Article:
The Perils of Presidential Pragmatism
Merchants have no country. The mere spot they stand on does not constitute so strong an attachment as that from which they draw their gains. – Thomas Jefferson
I’ve said that Donald Trump’s lack of ideological underpinning makes it impossible for a voter to predict how he’d handle any particular issue. But that’s a feature, not a flaw of the Trump product, some have told me. Who cares that he’s not ideological? He’s “pragmatic.”
That doesn’t negate the unpredictability problem. And it brings up another question: Why is pragmatism good?
Pragmatism means, “do whatever works.” But how do we know whether a particular policy or strategy has “worked?” There are lots of government programs that seem to “work” – if you look only at individual cases, for a limited time, and don’t “zoom out” to see the whole picture. Social Security “works” if you ask an individual recipient; but it’s bankrupting the country. So it doesn’t work. Or it does, depending on your goal.
Likewise, unconstitutional government “assistance” in almsgiving, mortgages, student loans, faux healthcare insurance and a dozen other areas either passes or fails the pragmatism test, depending on your definition of “success.” A conservative ideology can propose solutions while pragmatism is befuddled about whether there is a problem.
So Donald’s pragmatism is found to have the same fundamental flaw as Hillary’s relativism: there is no real “good.” There is no True North by which we can gauge whether America is “winning” or losing. We discover that we’re talking nonsense because we want what works, but “what works” is undefinable. If we want to know whether our pragmatism is really pragmatic, we’ll need a bedrock and a plumb line to check them against. We’re back to the moral constructs of the Bible by way of the US Constitution. In a word, “ideology.”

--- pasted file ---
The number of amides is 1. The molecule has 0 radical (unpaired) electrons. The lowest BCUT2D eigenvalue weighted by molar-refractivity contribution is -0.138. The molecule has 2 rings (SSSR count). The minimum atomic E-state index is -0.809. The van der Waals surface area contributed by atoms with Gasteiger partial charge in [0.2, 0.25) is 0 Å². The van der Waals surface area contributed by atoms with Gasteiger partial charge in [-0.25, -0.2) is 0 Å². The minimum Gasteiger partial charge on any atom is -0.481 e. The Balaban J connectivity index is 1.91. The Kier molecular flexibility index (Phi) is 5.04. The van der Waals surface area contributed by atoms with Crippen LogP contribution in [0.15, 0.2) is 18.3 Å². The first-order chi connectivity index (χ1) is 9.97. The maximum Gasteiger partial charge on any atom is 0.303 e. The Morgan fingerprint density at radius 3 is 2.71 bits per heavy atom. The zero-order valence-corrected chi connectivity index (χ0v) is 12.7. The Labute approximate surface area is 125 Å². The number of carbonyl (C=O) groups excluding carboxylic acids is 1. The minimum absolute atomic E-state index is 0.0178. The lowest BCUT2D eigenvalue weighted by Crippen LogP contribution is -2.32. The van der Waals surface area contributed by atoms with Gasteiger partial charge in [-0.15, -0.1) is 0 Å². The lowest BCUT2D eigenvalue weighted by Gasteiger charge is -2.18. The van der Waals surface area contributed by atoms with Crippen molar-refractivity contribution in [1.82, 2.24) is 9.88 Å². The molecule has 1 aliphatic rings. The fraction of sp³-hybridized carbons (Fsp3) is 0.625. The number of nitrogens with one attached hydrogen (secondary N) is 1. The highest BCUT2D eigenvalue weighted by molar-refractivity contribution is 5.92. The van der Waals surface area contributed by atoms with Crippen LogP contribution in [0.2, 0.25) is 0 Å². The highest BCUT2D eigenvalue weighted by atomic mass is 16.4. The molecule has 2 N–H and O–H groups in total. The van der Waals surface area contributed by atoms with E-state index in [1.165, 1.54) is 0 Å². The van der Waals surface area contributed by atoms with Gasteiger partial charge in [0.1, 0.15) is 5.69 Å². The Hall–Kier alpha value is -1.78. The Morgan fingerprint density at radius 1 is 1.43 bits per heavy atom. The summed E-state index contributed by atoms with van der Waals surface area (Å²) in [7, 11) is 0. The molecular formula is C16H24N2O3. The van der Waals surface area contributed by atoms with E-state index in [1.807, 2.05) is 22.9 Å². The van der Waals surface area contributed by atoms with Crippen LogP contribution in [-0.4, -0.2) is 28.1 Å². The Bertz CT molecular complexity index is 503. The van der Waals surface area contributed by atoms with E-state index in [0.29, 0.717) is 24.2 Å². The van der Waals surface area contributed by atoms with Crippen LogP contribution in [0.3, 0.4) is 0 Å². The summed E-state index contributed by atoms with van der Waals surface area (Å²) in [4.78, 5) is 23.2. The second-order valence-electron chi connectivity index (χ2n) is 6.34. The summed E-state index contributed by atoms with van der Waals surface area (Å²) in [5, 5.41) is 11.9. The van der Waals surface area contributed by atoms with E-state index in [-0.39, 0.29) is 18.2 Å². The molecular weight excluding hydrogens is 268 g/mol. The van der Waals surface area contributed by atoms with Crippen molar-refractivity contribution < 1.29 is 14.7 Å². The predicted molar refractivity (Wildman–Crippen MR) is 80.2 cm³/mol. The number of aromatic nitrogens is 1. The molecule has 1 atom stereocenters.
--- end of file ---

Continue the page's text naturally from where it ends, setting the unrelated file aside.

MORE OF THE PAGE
The phrase, “A merchant has no country” may apply to the businessman Trump in a different way than Jefferson intended. The Republican nominee certainly talks a lot about “America” and seems to have a strong emotional tie to this nation – leaving aside his hypocrisy in blasting China while making his campaign swag there, etc. But he has no ideological country. He has no philosophical ground on which to base decisions, no homeland of principles. His allegiance has always been to himself and to his businesses.
OK, there’s not necessarily anything wrong with that. But a businessman’s narrow focus on the success of his enterprise by driving competitors into the ground doesn’t translate directly to the political sphere. Trump’s seeming obsession with those who’ve slighted him makes him look like Captain Ahab, willing to sacrifice ship, crew and self in order to taste revenge on the monster.
Say what you will about Sherman, at least he stopped when he reached the sea.
Ad hoc decision-making isn’t just unpredictable; it’s reactive by nature. Trump is used to “using the laws” to advance his business. He sees what the government requires and what it allows this week, and shifts his strategy accordingly. This is very different than proactively sculpting policy to which others will react. Thinking several moves ahead is especially critical in the battle against non-traditional enemies like ISIS. And if elected, Trump may learn to use the proactive mindset; who knows?
Yes, who really knows? That’s what pragmatism gives you. Flexibility to respond to a crisis, yes. But a long-term vision for restoring righteous and constitutional government? No. At the end of a Trump presidency, every position will have been right and every action will have “worked,” just as Obama’s reign of misery has been the era of lollipops and unicorns, according to Obama.
I wonder what the pragmatists will say then.
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